Typically, primary healthcare institutions are the first point of care for people with mental health issues within the formal health system. Research reveals struggles in integrating mental health services into primary care in other countries as well. A large unmet need for mental healthcare is partially attributable to a lack of primary care providers with mental healthcare skills. Although GPs feel responsible for their mentally ill patients and consider themselves to be part of the care system for these patients, surveys performed in Australia in 1997 and 2007, for example, demonstrate that this does not necessarily enable them to meet patients’ needs: although the surveys jointly documented an overall rise in the use of mental healthcare services, the proportion of the population accessing mental healthcare from GPs remained unchanged.
Research performed in the Netherlands revealed similar trends: GPs’ diagnoses of mental health problems decreased and their referral to secondary care increased from 1987 to 2001. Such findings indicate a real need to build GPs’ skills in the assessment and management of mental health disorders and to improve GPs’ collaboration with mental healthcare teams in general and psychiatrists in particular[13, 14]. However, increased referral of mentally ill patients by GPs to secondary health care could also reflect the peculiarities of the mental healthcare sector in the country. For example, in the Netherlands the primary and secondary levels of healthcare integrate mental health services with GPs acting as gateway into secondary mental healthcare services rather than as a gatekeeper.
In Lithuania, primary mental health services are provided by primary healthcare teams (GPs and community nurses) as well as by mental healthcare teams (psychiatrists, psychologists and social workers). Mental healthcare teams work in mental healthcare centres, which are independent healthcare facilities that patients can access without being referred by GPs. Mental healthcare centres receive capitation fees from the national patient fund in the same way that GPs receive capitation fees for primary healthcare. All primary healthcare institutions are required to have their own mental healthcare centres or to contract with other mental healthcare centres. However, research indicates a low level of collaboration between GPs with mental healthcare teams for the provision of mental healthcare services[16, 17].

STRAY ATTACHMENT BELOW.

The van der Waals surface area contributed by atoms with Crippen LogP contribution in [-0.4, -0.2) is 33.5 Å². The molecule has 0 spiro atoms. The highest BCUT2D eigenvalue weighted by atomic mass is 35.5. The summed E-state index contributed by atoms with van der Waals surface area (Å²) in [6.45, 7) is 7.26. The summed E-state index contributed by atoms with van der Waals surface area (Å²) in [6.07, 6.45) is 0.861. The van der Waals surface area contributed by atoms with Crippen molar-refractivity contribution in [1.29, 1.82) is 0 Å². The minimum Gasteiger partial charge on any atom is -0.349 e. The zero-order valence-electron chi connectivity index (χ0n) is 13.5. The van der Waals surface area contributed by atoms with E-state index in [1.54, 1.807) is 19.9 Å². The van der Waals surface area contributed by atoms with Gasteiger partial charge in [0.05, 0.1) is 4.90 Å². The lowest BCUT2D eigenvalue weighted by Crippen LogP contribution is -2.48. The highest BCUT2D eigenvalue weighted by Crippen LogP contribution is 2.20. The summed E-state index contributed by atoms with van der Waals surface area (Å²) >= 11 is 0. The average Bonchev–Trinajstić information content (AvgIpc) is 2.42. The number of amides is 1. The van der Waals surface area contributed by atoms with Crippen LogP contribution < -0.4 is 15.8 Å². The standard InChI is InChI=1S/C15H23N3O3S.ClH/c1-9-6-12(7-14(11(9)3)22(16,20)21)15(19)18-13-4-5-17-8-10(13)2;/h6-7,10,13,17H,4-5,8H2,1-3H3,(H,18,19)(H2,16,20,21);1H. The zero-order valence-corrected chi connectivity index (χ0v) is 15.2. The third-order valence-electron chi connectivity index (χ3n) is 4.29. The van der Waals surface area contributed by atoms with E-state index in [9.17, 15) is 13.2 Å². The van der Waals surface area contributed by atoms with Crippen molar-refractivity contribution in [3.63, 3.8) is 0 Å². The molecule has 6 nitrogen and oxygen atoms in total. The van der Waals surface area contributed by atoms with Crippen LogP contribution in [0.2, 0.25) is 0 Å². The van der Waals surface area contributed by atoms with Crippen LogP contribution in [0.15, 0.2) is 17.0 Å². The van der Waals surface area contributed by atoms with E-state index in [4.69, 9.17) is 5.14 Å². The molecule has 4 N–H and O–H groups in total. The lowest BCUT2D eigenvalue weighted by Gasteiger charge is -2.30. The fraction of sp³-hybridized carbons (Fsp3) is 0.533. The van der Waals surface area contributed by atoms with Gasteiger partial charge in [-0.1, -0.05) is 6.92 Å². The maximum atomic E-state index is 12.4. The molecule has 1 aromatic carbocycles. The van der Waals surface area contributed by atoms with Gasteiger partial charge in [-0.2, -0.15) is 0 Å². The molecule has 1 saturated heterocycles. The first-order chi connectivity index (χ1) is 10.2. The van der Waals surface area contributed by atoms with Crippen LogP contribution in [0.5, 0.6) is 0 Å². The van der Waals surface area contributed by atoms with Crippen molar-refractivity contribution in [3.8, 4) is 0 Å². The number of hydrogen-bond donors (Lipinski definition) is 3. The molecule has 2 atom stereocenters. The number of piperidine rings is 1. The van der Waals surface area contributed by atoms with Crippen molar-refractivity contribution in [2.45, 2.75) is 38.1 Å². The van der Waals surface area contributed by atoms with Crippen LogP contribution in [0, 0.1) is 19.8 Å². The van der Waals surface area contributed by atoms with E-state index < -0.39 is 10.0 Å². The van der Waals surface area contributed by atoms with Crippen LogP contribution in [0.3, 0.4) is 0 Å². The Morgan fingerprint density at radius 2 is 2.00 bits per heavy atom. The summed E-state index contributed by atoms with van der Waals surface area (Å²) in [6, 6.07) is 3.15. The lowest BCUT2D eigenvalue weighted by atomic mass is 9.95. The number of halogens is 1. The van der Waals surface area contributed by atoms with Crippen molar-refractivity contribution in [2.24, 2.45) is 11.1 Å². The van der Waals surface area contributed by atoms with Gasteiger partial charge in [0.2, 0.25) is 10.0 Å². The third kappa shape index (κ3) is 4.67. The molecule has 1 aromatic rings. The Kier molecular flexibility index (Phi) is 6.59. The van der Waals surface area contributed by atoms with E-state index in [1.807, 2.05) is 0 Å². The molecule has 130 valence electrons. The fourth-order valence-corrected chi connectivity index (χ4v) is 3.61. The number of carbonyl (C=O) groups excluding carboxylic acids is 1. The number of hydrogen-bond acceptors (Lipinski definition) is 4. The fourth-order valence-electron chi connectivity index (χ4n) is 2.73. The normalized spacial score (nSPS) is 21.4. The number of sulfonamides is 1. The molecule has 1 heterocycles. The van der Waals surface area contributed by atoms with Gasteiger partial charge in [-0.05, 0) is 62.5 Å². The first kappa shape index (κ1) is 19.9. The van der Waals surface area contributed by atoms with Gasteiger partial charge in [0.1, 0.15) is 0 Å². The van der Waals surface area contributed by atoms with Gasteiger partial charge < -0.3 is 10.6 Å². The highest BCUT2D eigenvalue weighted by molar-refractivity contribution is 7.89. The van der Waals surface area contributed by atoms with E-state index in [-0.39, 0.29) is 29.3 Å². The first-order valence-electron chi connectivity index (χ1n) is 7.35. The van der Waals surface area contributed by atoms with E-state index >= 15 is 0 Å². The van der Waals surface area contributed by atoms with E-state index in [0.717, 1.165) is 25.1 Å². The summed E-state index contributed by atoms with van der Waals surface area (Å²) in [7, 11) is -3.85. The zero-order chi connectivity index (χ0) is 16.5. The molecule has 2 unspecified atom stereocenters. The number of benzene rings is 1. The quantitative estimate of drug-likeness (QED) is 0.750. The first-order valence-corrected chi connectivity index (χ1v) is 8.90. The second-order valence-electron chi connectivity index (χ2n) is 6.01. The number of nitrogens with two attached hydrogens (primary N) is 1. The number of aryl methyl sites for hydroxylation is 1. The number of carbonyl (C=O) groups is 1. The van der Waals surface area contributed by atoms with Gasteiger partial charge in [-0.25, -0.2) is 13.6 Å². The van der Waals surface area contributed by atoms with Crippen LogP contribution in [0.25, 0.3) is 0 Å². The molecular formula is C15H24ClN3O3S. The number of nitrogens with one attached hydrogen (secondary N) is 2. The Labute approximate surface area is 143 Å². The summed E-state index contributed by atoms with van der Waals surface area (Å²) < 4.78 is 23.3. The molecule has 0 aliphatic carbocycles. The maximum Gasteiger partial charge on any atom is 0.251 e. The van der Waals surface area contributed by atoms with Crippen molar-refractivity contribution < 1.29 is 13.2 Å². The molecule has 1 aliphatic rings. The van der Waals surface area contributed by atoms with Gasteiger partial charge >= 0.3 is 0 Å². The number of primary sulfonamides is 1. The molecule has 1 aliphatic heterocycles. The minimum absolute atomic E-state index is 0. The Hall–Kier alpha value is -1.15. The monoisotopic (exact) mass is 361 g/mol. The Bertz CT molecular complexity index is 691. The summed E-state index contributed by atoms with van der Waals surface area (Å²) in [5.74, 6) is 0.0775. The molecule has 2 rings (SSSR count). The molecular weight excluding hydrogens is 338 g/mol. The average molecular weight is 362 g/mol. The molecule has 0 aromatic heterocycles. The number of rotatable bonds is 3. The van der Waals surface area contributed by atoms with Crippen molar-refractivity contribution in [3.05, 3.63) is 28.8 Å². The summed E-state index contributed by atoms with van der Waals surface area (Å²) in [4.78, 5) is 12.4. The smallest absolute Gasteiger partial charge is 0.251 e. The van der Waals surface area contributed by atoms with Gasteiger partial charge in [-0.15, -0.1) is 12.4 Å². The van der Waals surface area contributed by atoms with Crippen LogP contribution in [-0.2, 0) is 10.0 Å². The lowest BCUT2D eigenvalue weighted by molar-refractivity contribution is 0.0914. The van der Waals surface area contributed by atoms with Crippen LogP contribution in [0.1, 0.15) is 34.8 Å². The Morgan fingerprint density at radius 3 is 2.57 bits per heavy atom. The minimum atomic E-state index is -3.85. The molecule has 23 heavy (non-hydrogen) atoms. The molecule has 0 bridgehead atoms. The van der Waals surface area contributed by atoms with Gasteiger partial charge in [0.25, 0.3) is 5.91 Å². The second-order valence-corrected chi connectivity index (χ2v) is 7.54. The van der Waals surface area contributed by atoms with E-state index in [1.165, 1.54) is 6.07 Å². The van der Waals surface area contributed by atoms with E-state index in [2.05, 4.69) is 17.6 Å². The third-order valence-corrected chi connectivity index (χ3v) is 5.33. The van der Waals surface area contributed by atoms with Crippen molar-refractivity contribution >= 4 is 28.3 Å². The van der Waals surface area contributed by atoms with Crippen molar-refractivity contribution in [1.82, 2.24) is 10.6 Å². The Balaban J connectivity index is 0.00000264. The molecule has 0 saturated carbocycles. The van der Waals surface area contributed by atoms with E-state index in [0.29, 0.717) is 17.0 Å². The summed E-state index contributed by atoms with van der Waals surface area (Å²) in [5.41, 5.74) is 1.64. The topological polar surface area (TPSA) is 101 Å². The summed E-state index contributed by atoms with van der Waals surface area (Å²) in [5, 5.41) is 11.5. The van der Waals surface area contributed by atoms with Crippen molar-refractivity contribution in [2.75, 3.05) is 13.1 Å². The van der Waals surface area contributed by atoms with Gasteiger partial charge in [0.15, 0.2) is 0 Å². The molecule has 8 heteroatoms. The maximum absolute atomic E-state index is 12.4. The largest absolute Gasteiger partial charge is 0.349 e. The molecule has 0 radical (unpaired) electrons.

GPs’ actual involvement in mental healthcare provision, their competence in the field and their willingness to become more active in mental healthcare remain understudied in Lithuania. The aim of this study was to assess Lithuanian GPs’ experience in mental healthcare provision and their perceptions about how to increase their involvement in it.
The study sample included all GPs working in Lithuania with a contract with national patient funds. Since all Lithuanian GPs who provide primary health care services have contracts with the fund, we used the complete November 2009 Lithuanian Patient Fund roster of 1800 GPs to identify a random sample of 880 GPs.
A 41-item questionnaire asked about the following:
sociodemographic characteristics of study participants;
self-reported experiences and attitudes regarding the provision of mental healthcare;
reasons for referring patients to psychiatrists;
perceptions of working environment support for mental healthcare;
areas in which GPs would most like to increase their knowledge and skills; and
potential measures to increase GP’s involvement in mental healthcare.